February the 18th has arrived and I’m washing up, that’s right, actually doing the work and not relying on white goods but practising some sinkcraft! Folk skills!

(February 18th 2019 actually washing up.)

February 15th

In 2009 I contributed a project to Sound Diaries awkwardly titled Unspectacular February. We had just published a series of recordings from the first minute of 2009 full of fireworks, excitement, and new beginnings and so it seemed like we should follow this up with something from the everyday business of being. The result was a series of one minute recordings capturing the everyday activities of the kitchen – the sound of the dishwasher, kettle, fridge, toaster, cutlery drawer, microwave and the more distant sounds of the house – television from the next room, footsteps upstairs, the washing machine in the shed. I thought that I should mark the passing of ten years by doing this again. I’m in a different kitchen now but many of the objects are still the same.

It’s February the 15th now and this is pretty much a collection of sounds that have already been featured on unspectacular February but in a slightly different combination which is as it should be really.

(February 14th 2019 Putting stuff in the bin, the kettle, making tea – yeah, more of that…)

February 12th

In 2009 I contributed a project to Sound Diaries awkwardly titled Unspectacular February. We had just published a series of recordings from the first minute of 2009 full of fireworks, excitement, and new beginnings and so it seemed like we should follow this up with something from the everyday business of being. The result was a series of one minute recordings capturing the everyday activities of the kitchen – the sound of the dishwasher, kettle, fridge, toaster, cutlery drawer, microwave and the more distant sounds of the house – television from the next room, footsteps upstairs, the washing machine in the shed. I thought that I should mark the passing of ten years by doing this again. I’m in a different kitchen now but many of the objects are still the same.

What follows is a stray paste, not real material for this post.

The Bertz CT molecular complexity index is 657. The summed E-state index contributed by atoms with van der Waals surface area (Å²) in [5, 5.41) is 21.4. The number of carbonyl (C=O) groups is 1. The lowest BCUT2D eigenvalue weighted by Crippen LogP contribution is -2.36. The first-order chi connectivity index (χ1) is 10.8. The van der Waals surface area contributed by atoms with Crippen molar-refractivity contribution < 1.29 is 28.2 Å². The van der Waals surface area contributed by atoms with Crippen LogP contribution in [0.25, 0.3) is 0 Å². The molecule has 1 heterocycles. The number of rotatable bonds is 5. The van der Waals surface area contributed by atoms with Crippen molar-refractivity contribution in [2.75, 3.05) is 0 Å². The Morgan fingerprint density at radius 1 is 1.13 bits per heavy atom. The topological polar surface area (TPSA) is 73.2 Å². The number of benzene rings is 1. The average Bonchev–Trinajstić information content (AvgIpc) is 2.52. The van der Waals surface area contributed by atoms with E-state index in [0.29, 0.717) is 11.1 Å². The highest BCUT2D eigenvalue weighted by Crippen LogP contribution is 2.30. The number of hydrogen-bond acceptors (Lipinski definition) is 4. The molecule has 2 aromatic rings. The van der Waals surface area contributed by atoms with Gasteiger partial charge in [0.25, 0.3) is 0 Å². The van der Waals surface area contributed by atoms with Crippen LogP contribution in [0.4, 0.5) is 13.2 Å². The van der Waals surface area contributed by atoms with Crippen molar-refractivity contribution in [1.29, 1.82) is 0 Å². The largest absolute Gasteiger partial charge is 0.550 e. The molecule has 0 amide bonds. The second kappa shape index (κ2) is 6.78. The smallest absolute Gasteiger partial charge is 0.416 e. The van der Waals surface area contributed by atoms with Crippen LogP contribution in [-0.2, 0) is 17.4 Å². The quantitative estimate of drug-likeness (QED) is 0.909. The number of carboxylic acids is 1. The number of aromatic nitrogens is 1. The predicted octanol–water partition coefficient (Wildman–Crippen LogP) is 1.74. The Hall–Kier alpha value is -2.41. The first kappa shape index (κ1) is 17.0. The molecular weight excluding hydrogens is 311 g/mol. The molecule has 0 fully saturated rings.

February the 12th just back from work and it’s time to put the breakfast bowls and other detritus in the dishwasher, oh, and refill Marvin’s water. Hectic.

(February 12th 2019 Putting crockery in the dishwasher, filling marvin’s bowl with water.)

February 11th

In 2009 I contributed a project to Sound Diaries awkwardly titled Unspectacular February. We had just published a series of recordings from the first minute of 2009 full of fireworks, excitement, and new beginnings and so it seemed like we should follow this up with something from the everyday business of being. The result was a series of one minute recordings capturing the everyday activities of the kitchen – the sound of the dishwasher, kettle, fridge, toaster, cutlery drawer, microwave and the more distant sounds of the house – television from the next room, footsteps upstairs, the washing machine in the shed. I thought that I should mark the passing of ten years by doing this again. I’m in a different kitchen now but many of the objects are still the same.

February the 11th already, well only just, sneaking this in just before midnight although I made the recording this morning as Marvin our cat was eating his breakfast. The washing machine was sounding off too. Happy Days!

(February 10th 2019 Marvin eating his breakfast, washing machine sounding off)